There’s an interesting piece in marketing magazine this week (it came up in my press cuttings) about the degeneration of the power of sales. Here’s an extract:
According to Julian Reiter, managing director of marketing group Positive Thinking, the middle class – the backbone of the British economy – now expects a discount. “Sales don’t have the same impact anymore and when consumers are expecting a 70% discount all year round, it’s a big challenge for brands,” he says.
Shopping it seems has lost its position as a leisure pursuit. Adele Meer, planner at ad agency Archibald Ingall Stretton, says that far from being the relaxed pastime it once was, consumers now “stealth-shop”, using their smart phones to research their purchases and “raising an army of mini-Martin Lewises” to secure the best deals.
In response to this, in the US, clothing retailer Gap has sought to placate consumers who are withholding their spend until sales periods with the introduction of a loyalty scheme called Sprize. It puts ‘Sprize money’ in a customer’s account when a product they have bought goes on sale at a reduced price within 45 days of purchase – in effect, paying them the difference between the full price and sale price. Such tactics not only stop consumers feeling cheated, but, crucially, tackle the issue of them indefinitely deferring or putting off purchases.”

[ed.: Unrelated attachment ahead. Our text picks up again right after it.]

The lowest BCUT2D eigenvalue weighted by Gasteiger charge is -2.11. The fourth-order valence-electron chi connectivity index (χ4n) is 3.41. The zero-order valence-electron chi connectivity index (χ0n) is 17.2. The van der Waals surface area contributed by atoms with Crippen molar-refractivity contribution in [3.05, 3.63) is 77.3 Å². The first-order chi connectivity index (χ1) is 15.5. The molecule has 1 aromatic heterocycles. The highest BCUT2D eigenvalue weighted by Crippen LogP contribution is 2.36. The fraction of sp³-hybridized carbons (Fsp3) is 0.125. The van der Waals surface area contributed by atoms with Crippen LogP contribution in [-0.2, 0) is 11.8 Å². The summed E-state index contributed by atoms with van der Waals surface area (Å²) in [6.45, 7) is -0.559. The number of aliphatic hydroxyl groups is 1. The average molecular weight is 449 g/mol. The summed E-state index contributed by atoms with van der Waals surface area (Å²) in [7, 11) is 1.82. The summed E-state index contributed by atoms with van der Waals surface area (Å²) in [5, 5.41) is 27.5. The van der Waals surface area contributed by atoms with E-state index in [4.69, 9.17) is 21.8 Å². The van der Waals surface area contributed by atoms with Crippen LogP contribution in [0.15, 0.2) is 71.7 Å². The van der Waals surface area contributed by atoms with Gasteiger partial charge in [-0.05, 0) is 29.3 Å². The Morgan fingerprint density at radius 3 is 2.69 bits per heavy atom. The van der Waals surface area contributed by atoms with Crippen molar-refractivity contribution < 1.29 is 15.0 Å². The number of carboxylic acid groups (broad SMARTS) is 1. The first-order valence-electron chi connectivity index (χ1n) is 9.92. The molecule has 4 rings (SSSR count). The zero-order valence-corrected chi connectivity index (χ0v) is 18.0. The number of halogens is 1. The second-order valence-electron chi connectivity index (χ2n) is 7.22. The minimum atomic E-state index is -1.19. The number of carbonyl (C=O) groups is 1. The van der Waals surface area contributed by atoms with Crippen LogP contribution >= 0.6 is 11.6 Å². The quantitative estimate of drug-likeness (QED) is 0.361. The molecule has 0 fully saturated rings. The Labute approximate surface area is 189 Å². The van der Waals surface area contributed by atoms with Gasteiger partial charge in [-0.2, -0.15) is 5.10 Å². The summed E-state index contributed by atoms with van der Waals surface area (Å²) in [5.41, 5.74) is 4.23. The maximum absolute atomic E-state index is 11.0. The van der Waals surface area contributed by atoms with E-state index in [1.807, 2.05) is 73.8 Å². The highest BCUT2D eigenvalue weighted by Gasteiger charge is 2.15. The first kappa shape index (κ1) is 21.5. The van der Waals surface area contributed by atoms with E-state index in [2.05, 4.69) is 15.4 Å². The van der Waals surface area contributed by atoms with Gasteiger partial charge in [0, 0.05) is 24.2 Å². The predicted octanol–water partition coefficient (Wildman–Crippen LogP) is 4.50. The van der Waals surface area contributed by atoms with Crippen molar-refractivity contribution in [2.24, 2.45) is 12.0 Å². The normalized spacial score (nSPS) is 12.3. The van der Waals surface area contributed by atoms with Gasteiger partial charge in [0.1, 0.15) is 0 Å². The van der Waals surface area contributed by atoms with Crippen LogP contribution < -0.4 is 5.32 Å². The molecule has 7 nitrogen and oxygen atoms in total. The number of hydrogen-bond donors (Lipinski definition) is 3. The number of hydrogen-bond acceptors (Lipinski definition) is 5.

I know some grammarians will first want to argue what the plural of Lewis is. More interesting is the fact that retailers are starting to notice the change in consumer patterns.
Two and half years ago we coined the phrase ‘voucheristas’ to describe people who pick where they’ll eat depending on what restaurant vouchers are available. The trend of the savvy shopper soon followed. I remember trying to describe this attitude for the first time in an interview in Christmas 2008. It went something like this:
The real aim of many now is to be a savvy shopper. Retailers want to draw in new customers, without cannibalising their existing trade, so they use discrete sales – in other words sales that don’t hit everyone. This is done in two ways – either by the launch of discount codes and vouchers or one day type sales. This way they can draw in new customers but limit the cannibalisation effect on existing ones.”
It’s taken two years but ‘consumer savviness’ now has an impact at a macro level. The next phase will be to watch the response from the retail and branding industry. Competition has increased consumers’ bargain and discount expectations. Not meeting those could see retailers suffering a serious drop in custom. Yet for the sake of profit they’ll want to retrench, so what happens next?
As always in the adversarial consumer society there’s a flick flack as to who has the upper hand. Soon retailers will hit back, and then consumers will have to come up with new strategies. Interesting times…